Language Selection

English French German Italian Portuguese Spanish

Security: Unpatched and Doing Fine?

Filed under
Linux

It's been a year since the Honeynet project published the results of their study, which concluded that Linux systems can last much longer than Windows systems unpatched on the Internet. I am sure that to some extent this remains true, but I wonder when I see things such as statistics that claim the highest percentage of attacks are seen on Linux systems and the number two reason they are attacked is because they are unpatched.

This has long been a sore spot for me in the Linux world, not because Linux systems are "unsafe", but because patching (not just for enterprises, but even for home users) on Linux is a pain. Some versions are easier than others, but simply trying to get the patches and ensure that you don't break anything is usually a challenge. And I don't see it getting easier, either.

Just to prove my point, I took a gander at some patching methods for several different platforms:

Full Story.

*yawn*

I just read it...This is just a pointless whinge article. (And it smells like someone was hired by Microsoft to write this nonsense...Either that, or they really had no frigging clue to begin with).

In fact, its a non-issue. You pick a distro, you use it, you learn how to update it, you keep it secure. That's it.

Its a non-issue unless you keep moving distro to distro. If you stick with the one distro from the beginning, you'll do fine.

How hard is it to update "easy to use" distros like Ubuntu, OpenSUSE, etc? Its all clicking with the mouse! (Apparently, according to the article, that is still too hard. If that's hard, then how do people handle Windows Update via the "manually select patches to install" way?)

The article has very little substance, and doesn't offer anything but FUD tones to scare people about maintaining Linux systems.

Even for Gentoo...Is it hard to teach a newbie to type: emerge ?

1000 to 1 the author of that article has never touched a Linux system in their lives...Let alone write about it.

Comment viewing options

Select your preferred way to display the comments and click "Save settings" to activate your changes.

More in Tux Machines

What is Ubuntu?

The open source community is packed full of intriguing projects and companies, so much so that even the biggest of proprietary vendors have moved to embrace it. Ubuntu is one of those open source projects that has developed a wide-spread following. Ubuntu is an open source Linux distribution based on Debian, which is a freely available operating system that uses the Linux kernel. Initially developed for personal computers, it has developed to being used on servers, and smartphones. Development of Ubuntu is led by Canonical, a UK based company that was founded by Mark Shuttleworth. Read more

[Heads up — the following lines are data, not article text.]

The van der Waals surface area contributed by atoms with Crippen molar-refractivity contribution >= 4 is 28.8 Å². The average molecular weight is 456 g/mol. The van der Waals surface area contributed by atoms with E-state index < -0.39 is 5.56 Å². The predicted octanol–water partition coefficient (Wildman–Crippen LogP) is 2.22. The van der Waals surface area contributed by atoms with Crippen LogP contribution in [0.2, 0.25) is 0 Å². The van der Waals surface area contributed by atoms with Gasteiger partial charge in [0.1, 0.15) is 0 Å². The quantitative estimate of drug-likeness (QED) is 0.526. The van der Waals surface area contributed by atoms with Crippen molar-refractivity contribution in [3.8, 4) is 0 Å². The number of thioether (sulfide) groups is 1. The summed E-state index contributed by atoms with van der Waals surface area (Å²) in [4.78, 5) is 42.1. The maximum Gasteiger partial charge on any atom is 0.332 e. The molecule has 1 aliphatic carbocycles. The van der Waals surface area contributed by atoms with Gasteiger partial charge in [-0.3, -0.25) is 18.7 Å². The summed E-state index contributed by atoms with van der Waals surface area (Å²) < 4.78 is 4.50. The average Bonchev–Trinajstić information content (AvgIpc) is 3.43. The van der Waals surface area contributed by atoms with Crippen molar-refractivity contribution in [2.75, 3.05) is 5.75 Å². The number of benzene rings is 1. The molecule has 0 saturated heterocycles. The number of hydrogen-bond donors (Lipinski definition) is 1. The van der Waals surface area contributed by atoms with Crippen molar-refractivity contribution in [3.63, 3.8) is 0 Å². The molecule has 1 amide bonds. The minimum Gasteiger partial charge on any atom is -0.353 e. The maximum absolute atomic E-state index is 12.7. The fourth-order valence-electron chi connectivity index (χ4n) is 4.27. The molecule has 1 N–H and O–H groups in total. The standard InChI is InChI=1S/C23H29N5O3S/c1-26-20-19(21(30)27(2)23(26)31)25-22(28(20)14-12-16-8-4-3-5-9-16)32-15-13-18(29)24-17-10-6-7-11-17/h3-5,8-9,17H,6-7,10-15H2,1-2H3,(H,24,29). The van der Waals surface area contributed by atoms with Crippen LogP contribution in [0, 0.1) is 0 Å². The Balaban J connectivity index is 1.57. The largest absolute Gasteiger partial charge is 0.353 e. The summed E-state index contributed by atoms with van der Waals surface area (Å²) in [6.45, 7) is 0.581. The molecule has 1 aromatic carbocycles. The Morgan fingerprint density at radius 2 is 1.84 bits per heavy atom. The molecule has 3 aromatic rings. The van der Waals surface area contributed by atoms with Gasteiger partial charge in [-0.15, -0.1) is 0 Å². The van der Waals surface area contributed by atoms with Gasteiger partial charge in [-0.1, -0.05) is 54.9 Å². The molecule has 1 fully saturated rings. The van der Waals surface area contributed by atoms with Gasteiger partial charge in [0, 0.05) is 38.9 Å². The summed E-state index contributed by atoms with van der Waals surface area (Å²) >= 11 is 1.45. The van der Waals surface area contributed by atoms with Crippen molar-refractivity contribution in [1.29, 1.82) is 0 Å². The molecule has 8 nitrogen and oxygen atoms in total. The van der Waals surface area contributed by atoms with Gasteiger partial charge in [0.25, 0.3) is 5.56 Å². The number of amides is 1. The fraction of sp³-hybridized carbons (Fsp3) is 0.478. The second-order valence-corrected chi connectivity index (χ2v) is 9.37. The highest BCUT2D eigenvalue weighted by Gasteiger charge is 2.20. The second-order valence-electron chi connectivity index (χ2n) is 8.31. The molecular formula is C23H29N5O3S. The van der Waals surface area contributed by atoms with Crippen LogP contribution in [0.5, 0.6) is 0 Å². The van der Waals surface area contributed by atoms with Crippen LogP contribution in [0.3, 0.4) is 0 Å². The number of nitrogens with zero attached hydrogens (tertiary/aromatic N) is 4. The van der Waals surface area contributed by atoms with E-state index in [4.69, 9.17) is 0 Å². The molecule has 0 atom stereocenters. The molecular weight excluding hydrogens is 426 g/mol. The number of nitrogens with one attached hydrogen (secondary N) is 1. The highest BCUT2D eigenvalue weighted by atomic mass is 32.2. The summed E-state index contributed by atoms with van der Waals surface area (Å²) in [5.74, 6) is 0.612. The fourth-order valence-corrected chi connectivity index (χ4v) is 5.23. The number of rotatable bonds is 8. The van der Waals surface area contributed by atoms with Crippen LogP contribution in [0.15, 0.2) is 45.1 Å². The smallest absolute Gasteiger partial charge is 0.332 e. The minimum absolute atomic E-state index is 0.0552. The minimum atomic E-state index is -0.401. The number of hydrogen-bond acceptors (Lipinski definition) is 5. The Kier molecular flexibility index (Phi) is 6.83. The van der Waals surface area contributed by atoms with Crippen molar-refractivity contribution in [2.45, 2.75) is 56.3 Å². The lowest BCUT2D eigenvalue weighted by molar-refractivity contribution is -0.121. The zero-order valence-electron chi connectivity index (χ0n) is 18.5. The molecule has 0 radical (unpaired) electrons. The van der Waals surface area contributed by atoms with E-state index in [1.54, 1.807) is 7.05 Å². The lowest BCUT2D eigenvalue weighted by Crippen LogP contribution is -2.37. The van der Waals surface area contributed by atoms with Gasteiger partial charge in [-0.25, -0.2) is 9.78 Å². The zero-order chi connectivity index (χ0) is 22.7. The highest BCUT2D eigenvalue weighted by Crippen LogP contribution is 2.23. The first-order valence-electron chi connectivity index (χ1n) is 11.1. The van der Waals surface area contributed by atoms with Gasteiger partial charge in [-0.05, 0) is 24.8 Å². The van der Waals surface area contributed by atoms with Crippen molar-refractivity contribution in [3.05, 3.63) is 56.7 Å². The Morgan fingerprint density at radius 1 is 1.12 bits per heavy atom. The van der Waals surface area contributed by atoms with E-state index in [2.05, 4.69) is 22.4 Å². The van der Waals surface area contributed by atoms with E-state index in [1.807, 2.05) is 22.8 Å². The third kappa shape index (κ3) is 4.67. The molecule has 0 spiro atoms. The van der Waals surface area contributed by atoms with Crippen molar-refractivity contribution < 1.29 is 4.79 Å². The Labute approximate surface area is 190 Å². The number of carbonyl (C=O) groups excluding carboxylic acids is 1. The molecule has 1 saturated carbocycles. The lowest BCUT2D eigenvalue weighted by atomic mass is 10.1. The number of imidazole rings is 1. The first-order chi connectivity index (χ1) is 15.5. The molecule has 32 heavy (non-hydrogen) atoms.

Hands-on with Ubuntu MATE 16.04 on the Raspberry Pi 2 and 3

To put things into a fair perspective, keep in mind that we are talking about a computer that costs $25 or so and can be used with a display, keyboard and mouse which a lot of people are going to have on hand already. That means for a very small amount of money, you can have a very nice computer running one of the most popular Linux distributions. Some people (including me) might argue that there are really not many (or any) significant advantages of Ubuntu MATE over Raspbian, but even I can't deny that MATE looks more polished, and if you are accustomed to Ubuntu in general or MATE in particular, then this distribution is the way to go. Read more

Solus Project Announces New Tool for Enabling Better Steam Integration on Linux

Ikey Doherty and the Solus Project are proud to announce today the availability of a new project that aims to better integrate the Steam client on various GNU/Linux operating systems. Read more

GNOME 3.21.2 Released

Hi! The second snapshot of the GNOME 3.21 cycle is now available!! To compile GNOME 3.21.2, you can use the jhbuild [1] modulesets [2] (which use the exact tarball versions from the official release). [1] https://developer.gnome.org/jhbuild/ [2] https://download.gnome.org/teams/releng/3.21.2/ The release notes that describe the changes between 3.21.1 and 3.21.2 are available. Go read them to learn what's new in this release: core - https://download.gnome.org/core/3.21/3.21.2/NEWS apps - https://download.gnome.org/apps/3.21/3.21.2/NEWS Read more Also: GNOME 3.21.2 Released With More Wayland Improvements, Flatpak